I’ll be honest, from the pictures and all the hype around the Flower Gardens, I think I had my expectations set a little high. I expected to see a lot more colorful reefs full of fish. Instead, it was pretty gray and monochromatic (but still full of fish). After some research, it seems like the Stetson Bank is very different from either the East Bank or the West Bank of the Flower Gardens. Perhaps if we had visited one of those sites, my impressions would be different. This entire area is unique in that it’s not uncommon to see pelagics - sting ray, sharks and the like - since it’s far enough off shore for those species, but also shallow enough for recreational diving. While we did see a couple of rays, dozens of eels, and lots of reef fish, the geological formations were far more interesting. All in all, the diving wasn’t bad, just different than I had expected. If the stars were to align again, I might consider another trip out there.

That evening, we motored over to the Kraken dive site. The skies were clear giving us a fabulous show of the night sky, and the horizon was dotted with the small, flickering lights of oil rigs. Dolphins played in the wake of the Fling as she headed from one site to the next. The top deck afforded a relaxing place to take in the night sky and enjoy the cool ocean breeze. Had I not been so tired, I probably would have stayed up there for hours. Alas, five dives that day had me pretty beat and I headed to bed.

 Schooling Fish on the Kraken | Photo Courtesy of  Dustin Ainsworth  of  Southeast Texas Scuba

Schooling Fish on the Kraken | Photo Courtesy of Dustin Ainsworth of Southeast Texas Scuba

The second day we had two dives scheduled on the Kraken, a former cargo vessel that was cleaned and sunk on January 20, 2017 as an artificial reef by the Texas Department of Parks and Wildlife. It sits upright in 140 feet of water with the wheel house coming up to about 70 feet. There’s a lot to see on this wreck and some easy penetration opportunities. On our second dive, I got to swim through a school of red snapper gathered on one of the decks. Having dove mostly shipwrecks in the Great Lakes, it was a treat to see so much wildlife! Some people even saw a small shark (I was jealous!). Between the Stetson Bank and the Kraken, I’ll say that I much preferred the Kraken. There was a lot to see, and I’ll always have a soft spot in my heart for shipwrecks.

After our two dives, it was time to head back to reality (and cell service). It took us about 5 hours to get back, during which time I was able to catch a rare, and very welcome, nap. I was happy to hear that the girls did well in our absence - which was a relief. I’d be lying if I said I wasn’t worried the entire time, especially since we had no way in which to contact them if we needed to (the boat does have a satellite phone for use in emergency situations).

 Crane Rigging on the Kraken | Photo Courtesy of  Dustin Ainsworth  of  Southeast Texas Scuba

Crane Rigging on the Kraken | Photo Courtesy of Dustin Ainsworth of Southeast Texas Scuba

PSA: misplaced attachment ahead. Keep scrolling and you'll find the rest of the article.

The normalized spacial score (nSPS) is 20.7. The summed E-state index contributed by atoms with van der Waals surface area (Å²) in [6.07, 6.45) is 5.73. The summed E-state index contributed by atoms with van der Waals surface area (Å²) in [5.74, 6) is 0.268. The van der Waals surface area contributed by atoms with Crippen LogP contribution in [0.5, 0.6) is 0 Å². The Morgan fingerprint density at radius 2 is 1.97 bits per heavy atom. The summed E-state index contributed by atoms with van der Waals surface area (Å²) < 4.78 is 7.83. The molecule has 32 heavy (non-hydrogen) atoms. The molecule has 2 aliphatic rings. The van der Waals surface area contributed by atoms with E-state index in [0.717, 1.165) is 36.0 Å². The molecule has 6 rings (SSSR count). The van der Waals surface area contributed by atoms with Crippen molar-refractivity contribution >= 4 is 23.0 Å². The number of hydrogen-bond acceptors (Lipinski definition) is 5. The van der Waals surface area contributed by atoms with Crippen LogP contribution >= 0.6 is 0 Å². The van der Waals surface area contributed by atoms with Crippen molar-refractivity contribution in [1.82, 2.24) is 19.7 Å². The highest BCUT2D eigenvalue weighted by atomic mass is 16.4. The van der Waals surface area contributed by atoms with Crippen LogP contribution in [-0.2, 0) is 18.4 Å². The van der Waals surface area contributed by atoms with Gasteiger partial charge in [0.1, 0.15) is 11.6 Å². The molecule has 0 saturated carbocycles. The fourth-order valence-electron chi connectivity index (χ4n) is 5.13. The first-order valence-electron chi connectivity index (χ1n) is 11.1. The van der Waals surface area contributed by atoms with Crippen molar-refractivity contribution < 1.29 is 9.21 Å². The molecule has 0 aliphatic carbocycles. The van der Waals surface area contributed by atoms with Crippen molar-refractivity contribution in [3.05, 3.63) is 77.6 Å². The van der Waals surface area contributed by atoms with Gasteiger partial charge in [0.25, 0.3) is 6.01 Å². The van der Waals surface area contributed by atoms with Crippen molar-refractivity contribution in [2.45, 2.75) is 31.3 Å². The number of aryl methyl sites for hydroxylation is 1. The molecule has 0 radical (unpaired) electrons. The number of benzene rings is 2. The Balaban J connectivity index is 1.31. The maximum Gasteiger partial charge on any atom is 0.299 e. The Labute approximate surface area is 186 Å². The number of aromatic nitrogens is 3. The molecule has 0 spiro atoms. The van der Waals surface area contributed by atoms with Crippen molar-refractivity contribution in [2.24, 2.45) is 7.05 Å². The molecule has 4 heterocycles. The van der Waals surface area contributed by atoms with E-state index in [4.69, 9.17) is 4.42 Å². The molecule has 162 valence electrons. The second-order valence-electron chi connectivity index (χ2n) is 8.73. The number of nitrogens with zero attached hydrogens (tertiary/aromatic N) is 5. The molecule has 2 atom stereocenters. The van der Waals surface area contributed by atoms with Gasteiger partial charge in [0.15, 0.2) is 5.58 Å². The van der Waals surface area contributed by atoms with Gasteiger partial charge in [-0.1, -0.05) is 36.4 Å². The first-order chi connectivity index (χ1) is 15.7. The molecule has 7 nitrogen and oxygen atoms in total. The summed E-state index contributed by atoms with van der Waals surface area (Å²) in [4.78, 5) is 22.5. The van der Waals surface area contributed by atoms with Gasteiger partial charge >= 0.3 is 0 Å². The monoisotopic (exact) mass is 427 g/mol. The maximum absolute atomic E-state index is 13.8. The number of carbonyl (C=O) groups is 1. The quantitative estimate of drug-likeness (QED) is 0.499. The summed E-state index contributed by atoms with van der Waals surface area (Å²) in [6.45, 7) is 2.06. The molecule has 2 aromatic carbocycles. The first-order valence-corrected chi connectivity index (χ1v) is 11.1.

Would I do another charter with the Fling? Probably not. Do I regret going? Absolutely not. In fact, I don’t think I’ve ever regretted a dive, no matter how crappy the vis, how cold the water, or how expensive the trip may have been. Overall, the diving was ok and I really enjoyed the Kraken, but we were pretty restricted in what we were “allowed” to do. We were not allowed to carry a reel of any sort (so no submersible marker buoys), we were required to set our computers to a more conservative setting than what we normally dive, and I generally felt treated a bit like a child due to some of their policies in place. I get it though - I think the Fling is the first “dive trip” many local divers do. I suspect that they see primarily divers that have only a few dives after their open water certification dives, if they have any at all. They want to keep people safe and make sure everyone returns to shore safely. After all, a dive accident is terrible for business! Nonetheless, the food was delicious and plentiful, the boat was clean and well laid out, and it was a most welcome, and very much needed, break from being mom for a few days.

Dive the Flower Gardens

Right now, there is only one boat that offers charters to the Flower Gardens. It’s the MV Fling and is based out of Freeport, TX. They operate charters from February - October, but it’s not uncommon to be blown out due to adverse weather. Many dive shops along the Gulf Coast will book charters with them and they are quite often sold out. As individuals, your best bet would be to contact Fling Charters to see if they have any upcoming charters that fit your schedule. They may be able to direct you to the dive shop that has booked the boat, or it may be possible to book directly with them. We booked with a local dive shop, but there were others who had not done so on our charter.

Some things that might be helpful to know:

  • There is no cell service out there, but the boat does have a satellite phone that can both make and receive calls in case of emergencies

  • You’ll need all your own gear and they do not carry any backup gear on board

  • There are charging facilities for cameras, cell phones, etc. Some bunks have power outlets, but most do not

  • Nitrox is available on board for an additional fee

  • Bedding, food, water, and lemonade are all inlcluded. Beer and pop are available on board for purchase

  • You’ll need to bring your own towels (travel hack: linen towels are awesome! They are naturally anti-microbial, dry fast - even faster than a microfiber towel, absorb a ton, and pack up pretty small)

  • You can bring your own food, but it must stay in the galley or out on the decks - it is not allowed in the bunk areas

  • There are showers on board for your use

On their website, you can find their contact information and there is a really good FAQ section that answers a lot of questions. Let us know if you end up booking a trip with them!